NHL players given an out

BRUCE GARRIOCH -- Ottawa Sun

, Last Updated: 11:33 AM ET

Talks to get NHL players to play in Europe next season have heated up.

While negotiations to get a new collective bargaining agreement in place between the NHL and the NHL Players' Association will continue on Tuesday, many union members are getting calls to go overseas in August.

Though European clubs had initially insisted players sign contracts without an escape clause, many have dropped those demands because they're willing to take the risk the lockout will stretch into September.

"What I've found is that the amount of activity in Europe has really increased in the last two or three weeks," Allan Walsh of Octagon Hockey said yesterday. "I would think you're going to see guys signing there.

"(European) teams were originally trying to make these players lucrative offers to stay for the whole year by trying to get them to sign deals without escape clauses. That stipulation has been dropped and a lot of teams are offering the out-clauses now, if there's a new CBA in place."

Among Walsh's clients is Senators winger Martin Havlat, who is set to become a restricted free agent July 1. Teams in Sweden, Germany and Switzerland have already shown an interest in Havlat.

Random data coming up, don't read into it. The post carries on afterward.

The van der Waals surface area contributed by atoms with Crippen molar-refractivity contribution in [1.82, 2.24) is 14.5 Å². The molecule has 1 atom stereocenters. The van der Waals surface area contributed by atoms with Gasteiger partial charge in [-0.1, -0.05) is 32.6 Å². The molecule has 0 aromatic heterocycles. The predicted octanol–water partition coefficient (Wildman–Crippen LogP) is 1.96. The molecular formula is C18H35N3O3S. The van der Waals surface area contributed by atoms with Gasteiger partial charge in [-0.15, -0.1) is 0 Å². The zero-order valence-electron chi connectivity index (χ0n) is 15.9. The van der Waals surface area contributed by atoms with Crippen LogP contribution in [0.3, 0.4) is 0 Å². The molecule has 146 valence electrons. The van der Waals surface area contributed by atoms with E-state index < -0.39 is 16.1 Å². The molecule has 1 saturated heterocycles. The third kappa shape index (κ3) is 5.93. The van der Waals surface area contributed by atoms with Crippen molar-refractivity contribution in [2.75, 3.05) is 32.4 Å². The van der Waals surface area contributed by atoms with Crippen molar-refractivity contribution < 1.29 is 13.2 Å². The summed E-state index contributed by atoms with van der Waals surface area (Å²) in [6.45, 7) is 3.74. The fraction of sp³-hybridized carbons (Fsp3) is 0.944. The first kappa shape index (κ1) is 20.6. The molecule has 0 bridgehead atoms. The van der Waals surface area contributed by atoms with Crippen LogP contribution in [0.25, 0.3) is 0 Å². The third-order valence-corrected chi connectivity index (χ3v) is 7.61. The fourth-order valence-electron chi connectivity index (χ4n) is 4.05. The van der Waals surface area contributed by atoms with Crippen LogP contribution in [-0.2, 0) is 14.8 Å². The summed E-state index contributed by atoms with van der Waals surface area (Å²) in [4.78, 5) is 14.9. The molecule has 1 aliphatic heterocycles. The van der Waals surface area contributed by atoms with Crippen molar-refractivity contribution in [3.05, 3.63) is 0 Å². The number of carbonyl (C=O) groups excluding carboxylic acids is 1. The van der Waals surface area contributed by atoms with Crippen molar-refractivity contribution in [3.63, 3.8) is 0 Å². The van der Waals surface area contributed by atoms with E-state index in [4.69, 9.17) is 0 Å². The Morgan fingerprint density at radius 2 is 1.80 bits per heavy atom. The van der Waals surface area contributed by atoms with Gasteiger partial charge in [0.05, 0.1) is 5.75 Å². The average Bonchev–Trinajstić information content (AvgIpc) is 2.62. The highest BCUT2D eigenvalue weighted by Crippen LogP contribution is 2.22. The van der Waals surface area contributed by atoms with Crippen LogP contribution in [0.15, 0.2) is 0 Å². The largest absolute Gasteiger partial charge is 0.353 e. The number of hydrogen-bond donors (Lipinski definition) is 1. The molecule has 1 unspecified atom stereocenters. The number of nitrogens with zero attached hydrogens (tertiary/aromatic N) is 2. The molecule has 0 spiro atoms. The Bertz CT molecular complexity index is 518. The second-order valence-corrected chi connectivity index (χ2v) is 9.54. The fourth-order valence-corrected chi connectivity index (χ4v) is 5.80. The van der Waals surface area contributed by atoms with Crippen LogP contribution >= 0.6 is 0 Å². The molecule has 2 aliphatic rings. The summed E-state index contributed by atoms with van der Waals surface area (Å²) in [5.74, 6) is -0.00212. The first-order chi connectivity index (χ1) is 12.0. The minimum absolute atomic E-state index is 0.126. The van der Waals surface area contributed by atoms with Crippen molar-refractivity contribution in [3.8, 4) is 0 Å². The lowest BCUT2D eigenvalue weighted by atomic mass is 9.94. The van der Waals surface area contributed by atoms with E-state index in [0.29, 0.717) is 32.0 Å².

And there have calls to several other players. Although playing in Europe wasn't a positive experience for everybody, some teams have never had better attendance and they want to cash in on having NHL players.

"Obviously, a lot of the European clubs want the European players to come back and play in their home towns if the lockout continues. That only makes sense, but that's not the only interest we're getting for players," said Walsh. "I would think in the next few weeks you'll see players signing over there for next year. They want to protect themselves in case this lockout extends into next season."

CBA 'BABY STEPS'

Sources say the two sides made "baby steps" in the CBA talks this week in New York, but they remain 2-3 weeks away from tackling the bigger issue of a salary cap.

There is a belief once the two sides get down to trying to agree on a cap number that negotiations will blow up, which means commissioner Gary Bettman and union boss Bob Goodenow will walk away from the table.

Still, sources say many of the NHL's owners and players are anxious to get a deal done because they want to know the summer can be spent getting ready for next season.

GENERAL MEETING CANCELLED

The Sun, meanwhile, has learned that the NHLPA has cancelled a general meeting of all 700-plus players set for May 24 in Toronto.

No reason was given, but sources say it may have been because of a lack of interest shown by the players -- who were informed of the cancellation in an e-mail from the union late last night.

bruce.garrioch@ott.sunpub.com


Videos

Photos